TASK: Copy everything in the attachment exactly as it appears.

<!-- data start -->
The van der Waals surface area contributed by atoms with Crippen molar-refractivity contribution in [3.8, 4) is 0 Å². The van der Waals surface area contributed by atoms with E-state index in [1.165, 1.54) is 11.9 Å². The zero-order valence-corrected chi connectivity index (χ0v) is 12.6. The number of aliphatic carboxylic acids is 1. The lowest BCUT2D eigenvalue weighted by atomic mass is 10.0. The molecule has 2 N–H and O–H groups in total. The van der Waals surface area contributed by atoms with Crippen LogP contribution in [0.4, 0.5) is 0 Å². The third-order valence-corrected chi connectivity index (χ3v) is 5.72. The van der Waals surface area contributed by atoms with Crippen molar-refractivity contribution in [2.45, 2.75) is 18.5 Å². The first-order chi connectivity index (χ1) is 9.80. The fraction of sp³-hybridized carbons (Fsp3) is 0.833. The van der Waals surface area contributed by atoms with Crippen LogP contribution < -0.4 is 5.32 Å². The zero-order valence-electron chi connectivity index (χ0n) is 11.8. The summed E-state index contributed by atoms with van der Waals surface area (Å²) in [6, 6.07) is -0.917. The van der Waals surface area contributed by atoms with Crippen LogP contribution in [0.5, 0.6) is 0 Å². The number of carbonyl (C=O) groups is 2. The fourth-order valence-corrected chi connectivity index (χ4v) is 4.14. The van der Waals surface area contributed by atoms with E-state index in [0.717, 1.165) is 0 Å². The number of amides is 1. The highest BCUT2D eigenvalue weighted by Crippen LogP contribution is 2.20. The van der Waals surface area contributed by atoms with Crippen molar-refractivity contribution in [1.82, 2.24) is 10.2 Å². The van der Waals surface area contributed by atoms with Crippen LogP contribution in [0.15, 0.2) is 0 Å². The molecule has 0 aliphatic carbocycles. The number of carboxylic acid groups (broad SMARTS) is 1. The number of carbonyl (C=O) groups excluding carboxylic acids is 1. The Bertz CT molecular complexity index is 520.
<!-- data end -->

The van der Waals surface area contributed by atoms with Crippen molar-refractivity contribution in [3.8, 4) is 0 Å². The van der Waals surface area contributed by atoms with E-state index in [1.165, 1.54) is 11.9 Å². The zero-order valence-corrected chi connectivity index (χ0v) is 12.6. The number of aliphatic carboxylic acids is 1. The lowest BCUT2D eigenvalue weighted by atomic mass is 10.0. The molecule has 2 N–H and O–H groups in total. The van der Waals surface area contributed by atoms with Crippen LogP contribution in [0.4, 0.5) is 0 Å². The third-order valence-corrected chi connectivity index (χ3v) is 5.72. The van der Waals surface area contributed by atoms with Crippen molar-refractivity contribution in [2.45, 2.75) is 18.5 Å². The first-order chi connectivity index (χ1) is 9.80. The fraction of sp³-hybridized carbons (Fsp3) is 0.833. The van der Waals surface area contributed by atoms with Crippen LogP contribution < -0.4 is 5.32 Å². The zero-order valence-electron chi connectivity index (χ0n) is 11.8. The summed E-state index contributed by atoms with van der Waals surface area (Å²) in [6, 6.07) is -0.917. The van der Waals surface area contributed by atoms with Crippen LogP contribution in [0.5, 0.6) is 0 Å². The number of carbonyl (C=O) groups is 2. The fourth-order valence-corrected chi connectivity index (χ4v) is 4.14. The van der Waals surface area contributed by atoms with E-state index in [0.717, 1.165) is 0 Å². The number of amides is 1. The highest BCUT2D eigenvalue weighted by Crippen LogP contribution is 2.20. The van der Waals surface area contributed by atoms with Crippen molar-refractivity contribution in [1.82, 2.24) is 10.2 Å². The van der Waals surface area contributed by atoms with Crippen LogP contribution in [0.15, 0.2) is 0 Å². The molecule has 0 aliphatic carbocycles. The number of carboxylic acid groups (broad SMARTS) is 1. The number of carbonyl (C=O) groups excluding carboxylic acids is 1. The Bertz CT molecular complexity index is 520.